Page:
Classics to Contemporaries
Thus with this definition and understanding of reading, what kind of texts elicit proper reading? Gabrielle Cliff Hodges states, “In the process, the skill of being able to decode is transformed into knowledge about reading, interpretation and criticism and hence its potential power.” From this perspective, we conclude that any form of text (including those that do not carry canonical significance) that is being decoded and adding to one’s knowledge is a proper gateway which one can use to imply that he is reading. Many educators and teachers are challenging the idea that the literary canon is not the only source of rich material that can cause one to think (Ostenson and Wadham 6).
The rise of Young Adult literature such as verse novels, graphic novels, and sick-literature are proving that they too can elicit provoking thought that results in profound knowledge of real human experiences. Lisa Zunshine’s research findings on the need for more fiction reading instead of textbook nonfiction within classrooms states, “To explain such counterintuitive findings, Peskin and Astington suggest that “the teaching of information does not automatically lead to learning.” What is required instead is a “constructive, effortful process where the learner actively reorganizes perceptions and makes inferences…. These inferences lead to an understanding that may be all the deeper because the children had to strive to infer meaning. Ironically, the more direct, explicit condition may have produced less conceptual development precisely because it was explicit” (Zunshine 1). Reading many forms of texts allows one to use and develop different skills such as inferring that can increase one’s ability to cognitively process events positively.
Young Adult Literature Today
An evoking form of reading, especially in Young Adult literature, is the verse novel. Simplistic in nature, one may be tempted to say that a verse novel cannot be a form of proper reading. However, verse novel invites the reader to question and infer and fill in the empty space with the reader’s own interpretation. Consider this passage from Love that Dog by Sharon Creech about a young boy discovering his love for writing poetry but afraid to share it:
you can type up
the thing about
trying not to think about
leave my name off it
because it was
coming out of my head
and I wasn’t paying
too much attention
to which words
when. (Creech 65)
This quote is rich, informative, and real for many young people. Sharing one’s words is similar to sharing one’s soul and secrets. This invites readers to question whether they would be willing to share their own words. It suggests that sometimes the things we say or think are better left anonymous. As simple as this may be, it meets all the requirements of reading. One must have the literacy skills to first read, but it also allows one to have an experience that pushes already obtained knowledge and questions everyday actions and thoughts.
What Should be Read?
The balance between classics and young adult literature is one of the greatest challenges facing teachers and educators of today. The more and more that teachers focus on reading as a skill and an action, the more and more they turn to Young Adult literature because more students are able to relate Young Adult texts. It is suggested “that many teenagers are not ready for classical literature because many such books do not deal with teenage concerns, and they were written primarily for educated adults” (Glaus 408). Although “proper reading” is connected with the canonical classics, lifelong reading, for may students, comes from reading Young Adult literature. “Their lived experiences have already prepared them to make a strong connection with a YA book” and those connection make reading meaningful (Ostenson and Wadham 10). In today’s world, reading has been socially connected with education, but with the rise of Young Adult literature and providing a text that teenagers are interested in reading, reading is becoming a lifelong skill of decoding and interpreting that people continue even after their education is complete.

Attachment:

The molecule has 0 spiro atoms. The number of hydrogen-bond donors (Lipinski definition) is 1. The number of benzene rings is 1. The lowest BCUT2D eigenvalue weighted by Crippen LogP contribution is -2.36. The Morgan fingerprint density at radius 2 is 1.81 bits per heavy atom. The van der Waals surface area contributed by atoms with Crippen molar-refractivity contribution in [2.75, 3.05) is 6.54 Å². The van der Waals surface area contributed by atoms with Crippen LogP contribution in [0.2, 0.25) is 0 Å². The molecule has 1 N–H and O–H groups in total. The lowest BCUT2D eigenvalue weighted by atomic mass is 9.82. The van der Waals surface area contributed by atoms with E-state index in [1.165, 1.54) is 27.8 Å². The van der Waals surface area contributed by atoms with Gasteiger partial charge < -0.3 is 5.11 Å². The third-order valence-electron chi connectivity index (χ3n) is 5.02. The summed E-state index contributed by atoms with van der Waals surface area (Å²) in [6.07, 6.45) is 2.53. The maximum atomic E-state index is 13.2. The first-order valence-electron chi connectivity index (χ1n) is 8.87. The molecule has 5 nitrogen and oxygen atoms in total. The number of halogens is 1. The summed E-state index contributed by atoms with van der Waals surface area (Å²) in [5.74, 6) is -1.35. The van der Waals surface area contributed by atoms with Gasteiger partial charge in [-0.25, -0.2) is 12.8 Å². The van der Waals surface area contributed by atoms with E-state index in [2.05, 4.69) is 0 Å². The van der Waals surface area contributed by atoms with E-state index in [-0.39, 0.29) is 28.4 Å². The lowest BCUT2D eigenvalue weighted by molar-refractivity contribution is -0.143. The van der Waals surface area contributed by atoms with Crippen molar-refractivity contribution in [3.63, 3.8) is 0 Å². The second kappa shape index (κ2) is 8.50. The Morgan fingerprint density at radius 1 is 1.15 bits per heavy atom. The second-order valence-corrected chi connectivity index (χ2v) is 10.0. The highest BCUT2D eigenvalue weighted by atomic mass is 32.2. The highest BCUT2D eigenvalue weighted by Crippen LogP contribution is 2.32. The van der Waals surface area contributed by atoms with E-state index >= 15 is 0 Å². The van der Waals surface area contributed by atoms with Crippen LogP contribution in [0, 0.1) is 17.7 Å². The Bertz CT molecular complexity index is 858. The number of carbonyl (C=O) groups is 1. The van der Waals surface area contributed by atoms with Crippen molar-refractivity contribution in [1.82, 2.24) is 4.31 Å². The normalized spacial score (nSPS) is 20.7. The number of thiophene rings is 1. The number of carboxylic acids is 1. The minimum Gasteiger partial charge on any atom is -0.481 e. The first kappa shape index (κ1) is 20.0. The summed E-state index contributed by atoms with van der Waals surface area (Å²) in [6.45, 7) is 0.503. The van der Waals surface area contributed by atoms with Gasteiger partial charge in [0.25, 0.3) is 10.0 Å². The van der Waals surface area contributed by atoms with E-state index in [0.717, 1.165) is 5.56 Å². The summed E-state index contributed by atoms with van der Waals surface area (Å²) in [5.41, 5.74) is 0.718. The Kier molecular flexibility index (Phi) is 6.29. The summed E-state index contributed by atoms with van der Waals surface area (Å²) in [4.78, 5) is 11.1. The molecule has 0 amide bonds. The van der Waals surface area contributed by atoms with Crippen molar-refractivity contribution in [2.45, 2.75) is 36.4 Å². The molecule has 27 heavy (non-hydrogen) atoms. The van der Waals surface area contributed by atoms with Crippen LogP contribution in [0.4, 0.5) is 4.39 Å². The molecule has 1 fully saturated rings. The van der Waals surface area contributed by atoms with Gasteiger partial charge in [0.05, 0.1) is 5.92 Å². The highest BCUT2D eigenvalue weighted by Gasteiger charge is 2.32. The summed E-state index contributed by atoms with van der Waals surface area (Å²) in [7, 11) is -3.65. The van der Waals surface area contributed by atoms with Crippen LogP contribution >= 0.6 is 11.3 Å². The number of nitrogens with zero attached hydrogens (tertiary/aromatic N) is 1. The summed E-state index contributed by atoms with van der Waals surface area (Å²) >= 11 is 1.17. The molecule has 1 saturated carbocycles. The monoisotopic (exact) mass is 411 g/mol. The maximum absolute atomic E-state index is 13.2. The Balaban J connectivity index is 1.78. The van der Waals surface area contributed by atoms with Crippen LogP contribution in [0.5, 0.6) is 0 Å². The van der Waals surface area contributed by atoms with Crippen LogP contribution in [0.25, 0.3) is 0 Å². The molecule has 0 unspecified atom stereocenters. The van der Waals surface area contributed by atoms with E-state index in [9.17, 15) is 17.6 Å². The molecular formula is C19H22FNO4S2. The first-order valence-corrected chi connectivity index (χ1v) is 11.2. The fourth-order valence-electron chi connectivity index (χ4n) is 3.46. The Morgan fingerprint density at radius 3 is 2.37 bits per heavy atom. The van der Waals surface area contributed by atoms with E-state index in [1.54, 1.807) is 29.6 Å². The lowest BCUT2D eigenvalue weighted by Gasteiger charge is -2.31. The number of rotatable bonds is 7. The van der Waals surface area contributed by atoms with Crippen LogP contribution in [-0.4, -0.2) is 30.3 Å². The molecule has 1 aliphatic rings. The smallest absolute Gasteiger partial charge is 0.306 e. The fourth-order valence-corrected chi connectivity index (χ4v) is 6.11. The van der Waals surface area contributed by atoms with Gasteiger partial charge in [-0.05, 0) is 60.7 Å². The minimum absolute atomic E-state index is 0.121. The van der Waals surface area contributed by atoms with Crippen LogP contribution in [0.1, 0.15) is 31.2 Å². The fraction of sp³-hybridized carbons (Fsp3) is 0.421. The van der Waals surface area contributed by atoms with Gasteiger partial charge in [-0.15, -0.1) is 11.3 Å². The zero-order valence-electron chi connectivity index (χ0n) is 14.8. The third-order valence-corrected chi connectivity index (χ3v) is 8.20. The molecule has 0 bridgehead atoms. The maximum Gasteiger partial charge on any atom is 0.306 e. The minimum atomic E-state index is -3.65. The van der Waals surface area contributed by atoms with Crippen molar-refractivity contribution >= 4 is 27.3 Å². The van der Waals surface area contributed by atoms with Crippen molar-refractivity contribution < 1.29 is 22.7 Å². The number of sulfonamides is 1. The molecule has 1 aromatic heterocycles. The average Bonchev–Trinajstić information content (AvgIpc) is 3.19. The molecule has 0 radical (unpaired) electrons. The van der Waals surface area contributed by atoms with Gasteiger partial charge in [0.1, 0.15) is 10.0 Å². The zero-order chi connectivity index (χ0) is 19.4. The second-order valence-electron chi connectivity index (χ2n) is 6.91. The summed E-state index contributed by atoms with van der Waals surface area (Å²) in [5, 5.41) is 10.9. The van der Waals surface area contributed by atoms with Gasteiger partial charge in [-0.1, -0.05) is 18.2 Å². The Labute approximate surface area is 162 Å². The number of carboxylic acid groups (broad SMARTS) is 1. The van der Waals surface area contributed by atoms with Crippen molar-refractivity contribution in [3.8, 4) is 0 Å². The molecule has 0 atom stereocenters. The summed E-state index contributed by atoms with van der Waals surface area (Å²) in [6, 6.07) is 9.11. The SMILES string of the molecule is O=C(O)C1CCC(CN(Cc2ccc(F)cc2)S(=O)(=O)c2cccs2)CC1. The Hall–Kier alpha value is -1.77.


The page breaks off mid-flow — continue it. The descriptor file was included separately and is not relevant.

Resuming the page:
Cliff Hodges, Gabrielle. Researching and Teaching Reading. Florence, US: Routledge, 2015. ProQuest ebrary. Web. 31 May 2016.
Creech, Sharon. Love that Dog. HarperCollins Publishers, NY, 2001. Print.
Glaus, Marci. “Text Complexity And Young Adult Literature: Establishing Its Place.” Journal of Adolescent & Adult Literacy 57.5 (2014): 407-416. Web. 31 May 2016.
Ivey, Gay, and Peter H Johnston. “Engagement with Young Adult Literature: Outcomes and Processes.” Reading Research Quarterly 48.3 (2013): 255-275. Education Full Text (H.W. Wilson). Web. 31 May 2016.
Mullett, Michael A.. Martin Luther. Florence: Taylor and Francis, 2014. Ebook Library. Web. 05 Mar. 2016.
Ostenson, Jonathan, and Rachel Wadham. “Young Adult Literature and the Common Core: A Surprisingly Good Fit.” American Secondary Education 41.1 (2012): 4. MasterFILE Complete. Web. 31 May 2016.
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Snook, Edith. “Recent Studies in Early Modern Reading.” English Literary Renaissance 43.2 (2013): 343-378. Academic Search Premier. Web. 16 May 2016
Twain, Mark. Story of the Bad Little Boy.
Zunshine, Lisa. “What reading fiction has to do with doing well academically.” Style Spring 2014: 87+. Literature Resource Center. Web. 31 May 2016.